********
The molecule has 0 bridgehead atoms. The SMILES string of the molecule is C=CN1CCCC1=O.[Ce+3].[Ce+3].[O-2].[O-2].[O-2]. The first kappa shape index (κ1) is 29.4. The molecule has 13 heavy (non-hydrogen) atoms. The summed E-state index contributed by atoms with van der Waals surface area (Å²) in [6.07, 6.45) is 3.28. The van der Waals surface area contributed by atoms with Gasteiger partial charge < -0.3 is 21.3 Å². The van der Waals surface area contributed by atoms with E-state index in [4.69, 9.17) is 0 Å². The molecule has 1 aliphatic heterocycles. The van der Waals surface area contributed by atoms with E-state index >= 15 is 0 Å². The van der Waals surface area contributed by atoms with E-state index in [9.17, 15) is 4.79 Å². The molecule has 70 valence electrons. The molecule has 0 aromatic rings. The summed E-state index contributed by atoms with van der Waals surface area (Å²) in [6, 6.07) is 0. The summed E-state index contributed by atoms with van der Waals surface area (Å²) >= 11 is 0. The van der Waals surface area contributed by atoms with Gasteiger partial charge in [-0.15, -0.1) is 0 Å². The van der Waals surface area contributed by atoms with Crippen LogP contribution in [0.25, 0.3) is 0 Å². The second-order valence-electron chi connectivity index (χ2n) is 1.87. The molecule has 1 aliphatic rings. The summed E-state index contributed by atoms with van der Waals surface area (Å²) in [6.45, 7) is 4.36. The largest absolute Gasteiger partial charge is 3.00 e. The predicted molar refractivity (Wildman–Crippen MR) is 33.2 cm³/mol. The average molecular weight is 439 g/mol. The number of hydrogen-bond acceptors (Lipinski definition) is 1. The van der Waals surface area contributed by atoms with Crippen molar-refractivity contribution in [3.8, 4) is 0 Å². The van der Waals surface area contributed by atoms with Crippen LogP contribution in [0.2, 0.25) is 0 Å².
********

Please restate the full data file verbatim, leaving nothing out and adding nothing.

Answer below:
The molecule has 0 bridgehead atoms. The SMILES string of the molecule is C=CN1CCCC1=O.[Ce+3].[Ce+3].[O-2].[O-2].[O-2]. The first kappa shape index (κ1) is 29.4. The molecule has 13 heavy (non-hydrogen) atoms. The summed E-state index contributed by atoms with van der Waals surface area (Å²) in [6.07, 6.45) is 3.28. The van der Waals surface area contributed by atoms with Gasteiger partial charge < -0.3 is 21.3 Å². The van der Waals surface area contributed by atoms with E-state index in [4.69, 9.17) is 0 Å². The molecule has 1 aliphatic heterocycles. The van der Waals surface area contributed by atoms with E-state index >= 15 is 0 Å². The van der Waals surface area contributed by atoms with E-state index in [9.17, 15) is 4.79 Å². The molecule has 70 valence electrons. The molecule has 0 aromatic rings. The summed E-state index contributed by atoms with van der Waals surface area (Å²) in [6, 6.07) is 0. The summed E-state index contributed by atoms with van der Waals surface area (Å²) >= 11 is 0. The van der Waals surface area contributed by atoms with Gasteiger partial charge in [-0.15, -0.1) is 0 Å². The van der Waals surface area contributed by atoms with Crippen LogP contribution in [0.25, 0.3) is 0 Å². The second-order valence-electron chi connectivity index (χ2n) is 1.87. The molecule has 1 aliphatic rings. The summed E-state index contributed by atoms with van der Waals surface area (Å²) in [6.45, 7) is 4.36. The largest absolute Gasteiger partial charge is 3.00 e. The predicted molar refractivity (Wildman–Crippen MR) is 33.2 cm³/mol. The average molecular weight is 439 g/mol. The number of hydrogen-bond acceptors (Lipinski definition) is 1. The van der Waals surface area contributed by atoms with Crippen molar-refractivity contribution in [3.8, 4) is 0 Å². The van der Waals surface area contributed by atoms with Crippen LogP contribution in [0.2, 0.25) is 0 Å².